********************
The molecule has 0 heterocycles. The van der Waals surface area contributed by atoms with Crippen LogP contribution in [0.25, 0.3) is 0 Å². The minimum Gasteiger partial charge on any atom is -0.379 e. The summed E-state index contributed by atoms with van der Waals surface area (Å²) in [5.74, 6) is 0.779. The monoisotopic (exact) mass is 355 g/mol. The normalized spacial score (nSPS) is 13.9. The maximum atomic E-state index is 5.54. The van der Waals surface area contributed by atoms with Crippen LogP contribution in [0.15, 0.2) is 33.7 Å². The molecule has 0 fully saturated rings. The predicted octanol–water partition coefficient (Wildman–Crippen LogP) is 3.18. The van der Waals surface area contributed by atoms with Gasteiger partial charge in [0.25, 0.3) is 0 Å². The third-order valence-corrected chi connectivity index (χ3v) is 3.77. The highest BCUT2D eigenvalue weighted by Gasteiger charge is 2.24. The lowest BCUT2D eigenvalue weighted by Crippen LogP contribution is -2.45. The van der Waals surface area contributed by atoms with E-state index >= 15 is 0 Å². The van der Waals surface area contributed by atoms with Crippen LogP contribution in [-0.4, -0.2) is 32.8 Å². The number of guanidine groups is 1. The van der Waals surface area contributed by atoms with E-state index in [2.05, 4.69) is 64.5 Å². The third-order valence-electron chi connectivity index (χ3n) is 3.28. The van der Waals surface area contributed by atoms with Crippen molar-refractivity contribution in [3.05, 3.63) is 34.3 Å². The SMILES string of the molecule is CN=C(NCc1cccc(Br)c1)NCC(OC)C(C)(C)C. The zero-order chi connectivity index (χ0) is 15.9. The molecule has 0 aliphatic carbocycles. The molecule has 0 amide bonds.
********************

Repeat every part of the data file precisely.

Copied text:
The molecule has 0 heterocycles. The van der Waals surface area contributed by atoms with Crippen LogP contribution in [0.25, 0.3) is 0 Å². The minimum Gasteiger partial charge on any atom is -0.379 e. The summed E-state index contributed by atoms with van der Waals surface area (Å²) in [5.74, 6) is 0.779. The monoisotopic (exact) mass is 355 g/mol. The normalized spacial score (nSPS) is 13.9. The maximum atomic E-state index is 5.54. The van der Waals surface area contributed by atoms with Crippen LogP contribution in [0.15, 0.2) is 33.7 Å². The molecule has 0 fully saturated rings. The predicted octanol–water partition coefficient (Wildman–Crippen LogP) is 3.18. The van der Waals surface area contributed by atoms with Gasteiger partial charge in [0.25, 0.3) is 0 Å². The third-order valence-corrected chi connectivity index (χ3v) is 3.77. The highest BCUT2D eigenvalue weighted by Gasteiger charge is 2.24. The lowest BCUT2D eigenvalue weighted by Crippen LogP contribution is -2.45. The van der Waals surface area contributed by atoms with E-state index >= 15 is 0 Å². The van der Waals surface area contributed by atoms with Crippen LogP contribution in [-0.4, -0.2) is 32.8 Å². The number of guanidine groups is 1. The van der Waals surface area contributed by atoms with E-state index in [2.05, 4.69) is 64.5 Å². The third-order valence-electron chi connectivity index (χ3n) is 3.28. The van der Waals surface area contributed by atoms with Crippen molar-refractivity contribution in [3.05, 3.63) is 34.3 Å². The SMILES string of the molecule is CN=C(NCc1cccc(Br)c1)NCC(OC)C(C)(C)C. The zero-order chi connectivity index (χ0) is 15.9. The molecule has 0 aliphatic carbocycles. The molecule has 0 amide bonds.